Over the past two weeks, the New Yorker and NYTimes published pair of profiles on Philadelphia District Attorney Larry Krasner, one year into his term.
- New Yorker: Larry Krasner’s Campaign to End Mass Incarceration
- New York Times Magazine: In Philadelphia, a Progressive D.A. Tests the Power — and Learns the Limits — of His Office
Between the NYTimes Magazine piece on the Kensington neighborhood of Philadelphia and the recent obsession with the Philadelphia Flyers’ new mascot, Gritty, it seems like Philadelphia has suddenly been thrust into the national spotlight. Even the South Philly Mexican restaurant Barbacoa was given Netflix’s Chef’s Table treatment in October, leading to even-longer lines. Stretching further back into this extremely long year, Philadelphia’s unlikely Super Bowl LII ascendance and subsequent parade captured the hearts of millions. In some ways, it really does feel like the Year of Brotherly Love.
However, much more quietly and behind the scenes, Larry Krasner has been remaking Philadelphia’s criminal justice system from inside the institution — a career-long criminal defense attorney with no prosecutorial experience suddenly given the keys to the opposing side’s castle.
In an national environment where Trump’s ‘tough on crime’ rhetoric seems to have won over voters nationally, and his appointed (but mostly reviled) DA Jeff Sessions has become renowned for the impunity with which he carries out his job, it feels like strict adherence to law-and-order would be in ‘vogue’ politically.
However, as both articles recount, there has been a countervailing wave of ‘progressive’ district attorneys being voted into office across the country (and not just on the overwhelmingly-Democratic coasts). In cities like Kansas City and Corpus Christi, voters are clearly exhausted with a broken system that overincarserates offenders into overcrowded jails, boasts extremely high rates of recidivism, and shields violence committed by policemen.
Krasner is at the vanguard of this movement, seeking to radically rethink managing urban crime in one of the most historically violent cities in America, and bravely trying to do so within the system, as opposed to as an system-opposing activist or from within an academic institution.
Aside from the obvious sympathy one must feel for the reporters who worked for months on their respective articles, I do think they are mostly complementary. For the most part, they use different sources, and choose to focus on different aspects of Krasner’s assumption of the job.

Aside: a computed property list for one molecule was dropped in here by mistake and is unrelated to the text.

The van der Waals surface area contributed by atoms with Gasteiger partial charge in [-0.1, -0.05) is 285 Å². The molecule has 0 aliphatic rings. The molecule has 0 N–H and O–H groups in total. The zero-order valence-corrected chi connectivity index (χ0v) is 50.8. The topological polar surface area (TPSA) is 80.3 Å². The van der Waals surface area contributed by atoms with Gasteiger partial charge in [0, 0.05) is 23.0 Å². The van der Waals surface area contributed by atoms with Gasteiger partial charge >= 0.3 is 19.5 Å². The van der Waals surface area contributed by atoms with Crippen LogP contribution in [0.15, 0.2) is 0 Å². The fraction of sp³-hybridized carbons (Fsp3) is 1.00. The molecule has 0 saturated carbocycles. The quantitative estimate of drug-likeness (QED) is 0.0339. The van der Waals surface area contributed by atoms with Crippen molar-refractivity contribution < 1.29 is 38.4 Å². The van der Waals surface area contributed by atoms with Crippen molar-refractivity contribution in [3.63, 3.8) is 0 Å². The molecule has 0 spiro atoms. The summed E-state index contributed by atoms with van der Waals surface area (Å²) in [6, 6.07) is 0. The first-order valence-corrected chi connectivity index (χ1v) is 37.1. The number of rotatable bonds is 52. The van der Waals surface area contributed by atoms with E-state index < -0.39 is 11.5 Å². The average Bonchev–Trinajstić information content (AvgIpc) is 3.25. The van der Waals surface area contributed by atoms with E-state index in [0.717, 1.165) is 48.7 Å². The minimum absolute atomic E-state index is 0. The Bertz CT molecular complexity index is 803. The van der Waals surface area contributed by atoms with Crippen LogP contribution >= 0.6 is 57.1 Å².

Drawing on the work and literature of inspiring individuals like Michelle Alexander, Bryan Stevenson, Adam Foss, and others, Krasner has dramatically changed how crime (especially minor crimes) are prosecuted in Philadelphia, removing minimum bail and minimum sentencing for crimes like petty theft, marijuana possession, and prostitution, and instructing his prosecutors (including pre-Krasner city prosecutors and new recruits) to share the estimated cost of incarceration associated with any prison sentence.
In the wake of Obama’s Presidency, where an idealist and (mostly) outsider was suddenly charged with ‘change’ in an institution that is designed to impede dramatic action, Krasner’s first year is a fascinating case study in trying to change an ingrained culture, bring along naysayers, make an immediate impact on a broken cycle of criminal justice, and operate within the political system, all while trying to maintain the support of the activists and idealists who brought Krasner into office in the first place.
The articles are also a useful look into the bifurcated politics of Philadelphia, a city I continue to call home even while away — where no-tolerance district attorneys (Specter, Rendell, Abraham) have been a consensus for the past 30-odd years despite overwhelmingly liberal Congressional and Presidential voting, and the local policemen’s’ union, the Fraternal Order of Police, is a powerful and unified voice in support of the police force. In addition, the articles are cast in the backdrop of an opioid epidemic that has completely ravaged parts of Philadelphia, compelling Pennsylvania Governor Tom Wolf to declare the drug-laden North Philadelphia a ’state emergency’.
While Philadelphia has long been an afterthought, proclaimed part of the ‘acela corridor’ (i.e., between NYC and DC), or ‘the sixth borough’ of NYC every couple of years by story-starved NYC journalists, it is heartening to see innovative thinking and progressive action being taken in the city.